Rep. Brian Mast (R., Fla.) ripped Democratic leadership for adjourning the House of Representatives almost immediately Tuesday without allowing Republican lawmakers to speak about the need for more small business relief.
"Some of my colleagues asked to speak here, asked to be recognized, asked to talk a little bit about what's going on here, express some of the urgency that we get to work here in the House of Representatives," Mast said in a Facebook video recorded on the House floor.
"No willingness to speak about when we will come back into session. No willingness to speak about the urgency that's needed for Americans today. No willingness to speak about any debate whatsoever related to COVID-19," he added. "We had some very important parliamentary inquiries about why the House stands adjourned. They failed to recognize us here."
Despite funding for small business loans drying up last week, House Speaker Nancy Pelosi (D., Calif.) insisted that "businesses will have the money in a timely fashion." The timeline for the funding is unclear as negotiations over the next coronavirus stimulus bill continue.
Senate Democrats voted to block emergency funding that would have saved the Paycheck Protection Program before it ran out of funds. It was originally allocated $350 billion as a cornerstone of the $2 trillion relief bill signed in March.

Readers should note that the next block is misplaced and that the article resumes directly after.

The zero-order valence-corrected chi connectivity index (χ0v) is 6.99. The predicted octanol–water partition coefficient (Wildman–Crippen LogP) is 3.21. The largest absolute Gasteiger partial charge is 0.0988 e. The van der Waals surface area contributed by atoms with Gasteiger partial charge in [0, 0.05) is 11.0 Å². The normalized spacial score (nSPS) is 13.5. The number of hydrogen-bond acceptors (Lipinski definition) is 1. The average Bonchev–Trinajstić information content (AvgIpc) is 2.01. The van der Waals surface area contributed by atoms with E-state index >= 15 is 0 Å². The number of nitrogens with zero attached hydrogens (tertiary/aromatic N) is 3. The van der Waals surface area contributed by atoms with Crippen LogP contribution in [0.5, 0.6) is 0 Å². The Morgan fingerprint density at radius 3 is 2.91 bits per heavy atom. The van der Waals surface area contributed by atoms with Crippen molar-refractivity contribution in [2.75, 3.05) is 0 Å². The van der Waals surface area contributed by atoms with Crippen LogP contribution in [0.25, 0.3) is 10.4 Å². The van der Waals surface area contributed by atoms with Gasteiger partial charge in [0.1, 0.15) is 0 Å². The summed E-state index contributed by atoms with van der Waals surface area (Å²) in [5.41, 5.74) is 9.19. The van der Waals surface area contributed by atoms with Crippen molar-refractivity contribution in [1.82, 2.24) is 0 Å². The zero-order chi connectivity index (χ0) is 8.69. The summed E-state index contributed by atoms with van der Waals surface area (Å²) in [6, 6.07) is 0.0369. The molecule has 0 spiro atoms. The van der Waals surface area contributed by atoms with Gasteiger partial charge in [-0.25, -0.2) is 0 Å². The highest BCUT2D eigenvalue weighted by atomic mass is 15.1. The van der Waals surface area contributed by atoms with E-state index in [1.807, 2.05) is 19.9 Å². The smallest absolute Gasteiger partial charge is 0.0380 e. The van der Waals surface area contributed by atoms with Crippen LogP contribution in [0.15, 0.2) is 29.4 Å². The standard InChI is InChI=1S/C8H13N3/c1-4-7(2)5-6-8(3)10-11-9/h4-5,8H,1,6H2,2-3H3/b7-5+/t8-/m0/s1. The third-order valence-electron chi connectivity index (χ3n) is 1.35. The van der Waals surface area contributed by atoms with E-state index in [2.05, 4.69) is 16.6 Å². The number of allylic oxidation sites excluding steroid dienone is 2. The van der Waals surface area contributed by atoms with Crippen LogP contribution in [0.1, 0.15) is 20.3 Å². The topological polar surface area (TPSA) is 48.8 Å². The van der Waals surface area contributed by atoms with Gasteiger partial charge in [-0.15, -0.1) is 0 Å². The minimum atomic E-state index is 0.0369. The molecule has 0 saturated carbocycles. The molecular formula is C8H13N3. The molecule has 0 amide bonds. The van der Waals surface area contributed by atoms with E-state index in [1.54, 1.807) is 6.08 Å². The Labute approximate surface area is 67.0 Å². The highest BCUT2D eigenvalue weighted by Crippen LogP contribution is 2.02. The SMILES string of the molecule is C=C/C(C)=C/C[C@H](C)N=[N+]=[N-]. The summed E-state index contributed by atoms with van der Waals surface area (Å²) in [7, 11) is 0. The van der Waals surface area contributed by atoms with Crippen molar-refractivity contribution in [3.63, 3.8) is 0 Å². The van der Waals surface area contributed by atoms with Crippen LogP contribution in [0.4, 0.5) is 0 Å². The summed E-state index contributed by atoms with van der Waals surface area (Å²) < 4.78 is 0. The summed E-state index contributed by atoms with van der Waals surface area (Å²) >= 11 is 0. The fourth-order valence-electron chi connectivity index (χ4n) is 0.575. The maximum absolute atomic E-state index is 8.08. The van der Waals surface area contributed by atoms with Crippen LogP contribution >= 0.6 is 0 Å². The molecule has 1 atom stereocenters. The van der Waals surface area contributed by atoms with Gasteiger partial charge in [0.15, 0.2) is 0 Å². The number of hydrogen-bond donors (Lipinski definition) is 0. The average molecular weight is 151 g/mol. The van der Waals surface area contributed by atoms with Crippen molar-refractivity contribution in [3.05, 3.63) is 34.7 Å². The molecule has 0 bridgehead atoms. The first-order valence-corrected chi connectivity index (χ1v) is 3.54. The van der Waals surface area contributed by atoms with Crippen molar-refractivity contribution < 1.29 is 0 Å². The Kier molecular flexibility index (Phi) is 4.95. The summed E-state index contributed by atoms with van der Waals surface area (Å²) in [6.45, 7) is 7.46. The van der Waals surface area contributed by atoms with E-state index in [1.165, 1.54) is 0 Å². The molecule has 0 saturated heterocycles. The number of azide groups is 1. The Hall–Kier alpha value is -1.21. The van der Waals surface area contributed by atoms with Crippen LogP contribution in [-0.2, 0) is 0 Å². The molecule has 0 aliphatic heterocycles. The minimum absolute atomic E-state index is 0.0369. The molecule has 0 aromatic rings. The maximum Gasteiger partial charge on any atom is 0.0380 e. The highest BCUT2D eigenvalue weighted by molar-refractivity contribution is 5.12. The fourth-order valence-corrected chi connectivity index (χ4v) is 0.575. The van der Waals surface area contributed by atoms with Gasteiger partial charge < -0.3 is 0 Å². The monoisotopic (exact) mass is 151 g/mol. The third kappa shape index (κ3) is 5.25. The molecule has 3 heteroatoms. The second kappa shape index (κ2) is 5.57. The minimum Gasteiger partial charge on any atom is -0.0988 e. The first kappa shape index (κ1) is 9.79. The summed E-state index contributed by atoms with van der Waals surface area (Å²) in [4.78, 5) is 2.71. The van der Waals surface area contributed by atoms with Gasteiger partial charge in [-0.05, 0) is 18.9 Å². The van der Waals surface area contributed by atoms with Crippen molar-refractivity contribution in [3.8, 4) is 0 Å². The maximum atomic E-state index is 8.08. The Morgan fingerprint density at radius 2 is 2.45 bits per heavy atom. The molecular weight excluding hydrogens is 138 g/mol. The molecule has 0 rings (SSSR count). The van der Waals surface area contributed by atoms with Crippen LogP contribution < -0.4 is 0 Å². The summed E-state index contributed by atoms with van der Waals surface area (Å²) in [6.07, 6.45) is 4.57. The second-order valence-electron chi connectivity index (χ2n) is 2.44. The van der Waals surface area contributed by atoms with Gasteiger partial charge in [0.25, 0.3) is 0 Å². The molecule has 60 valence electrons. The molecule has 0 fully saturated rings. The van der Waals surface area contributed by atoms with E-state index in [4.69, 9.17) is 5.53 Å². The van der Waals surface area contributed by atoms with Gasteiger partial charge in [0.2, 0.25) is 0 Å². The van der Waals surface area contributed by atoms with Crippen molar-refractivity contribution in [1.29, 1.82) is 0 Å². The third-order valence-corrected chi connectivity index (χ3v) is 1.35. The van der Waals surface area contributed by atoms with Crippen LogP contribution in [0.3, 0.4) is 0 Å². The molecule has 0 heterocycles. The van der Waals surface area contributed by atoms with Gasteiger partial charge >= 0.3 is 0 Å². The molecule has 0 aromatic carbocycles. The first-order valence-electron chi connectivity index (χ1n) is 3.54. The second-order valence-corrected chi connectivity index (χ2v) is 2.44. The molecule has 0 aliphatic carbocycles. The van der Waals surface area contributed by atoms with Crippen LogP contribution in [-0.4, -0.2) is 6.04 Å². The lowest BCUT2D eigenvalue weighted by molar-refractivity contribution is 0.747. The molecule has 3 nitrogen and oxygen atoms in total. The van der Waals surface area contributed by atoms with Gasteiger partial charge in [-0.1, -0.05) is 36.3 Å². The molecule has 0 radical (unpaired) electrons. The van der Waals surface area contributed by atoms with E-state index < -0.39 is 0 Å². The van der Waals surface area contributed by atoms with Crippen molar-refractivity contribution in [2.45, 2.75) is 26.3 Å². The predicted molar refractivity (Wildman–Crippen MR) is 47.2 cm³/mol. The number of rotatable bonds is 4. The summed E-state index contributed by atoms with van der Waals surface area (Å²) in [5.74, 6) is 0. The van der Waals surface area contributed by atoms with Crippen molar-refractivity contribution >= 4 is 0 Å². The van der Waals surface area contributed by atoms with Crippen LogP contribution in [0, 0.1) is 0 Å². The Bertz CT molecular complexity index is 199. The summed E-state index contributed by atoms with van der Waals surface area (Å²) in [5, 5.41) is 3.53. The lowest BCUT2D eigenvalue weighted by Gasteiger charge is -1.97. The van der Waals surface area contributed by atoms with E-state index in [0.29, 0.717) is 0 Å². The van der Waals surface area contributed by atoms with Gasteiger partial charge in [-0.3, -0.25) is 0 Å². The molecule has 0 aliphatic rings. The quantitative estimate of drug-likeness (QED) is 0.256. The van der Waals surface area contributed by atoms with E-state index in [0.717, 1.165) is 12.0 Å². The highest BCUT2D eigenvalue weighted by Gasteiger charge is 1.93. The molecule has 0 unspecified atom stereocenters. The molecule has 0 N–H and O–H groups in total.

Senate Majority Leader Mitch McConnell (R., Ky.) also criticized Democratic leadership for being obstructionist.
"Senate Democrats just blocked urgent money for a popular, bipartisan job-saving program which they themselves literally coauthored with us two weeks ago," McConnell wrote on Twitter.
Senate Democrats just blocked urgent money for a popular, bipartisan job-saving program which they themselves literally coauthored with us two weeks ago. I complimented both sides and asked to increase the dollar amount without changing anything else. But they blocked it. https://t.co/kihn5p6rLa
— Leader McConnell (@LeaderMcConnell) April 9, 2020
Further coronavirus funding is encountering resistance from the more extreme wing of the Democratic Party. Rep. Alexandria Ocasio-Cortez (D., N.Y.) said she would oppose the next coronavirus stimulus bill because it did not go far enough.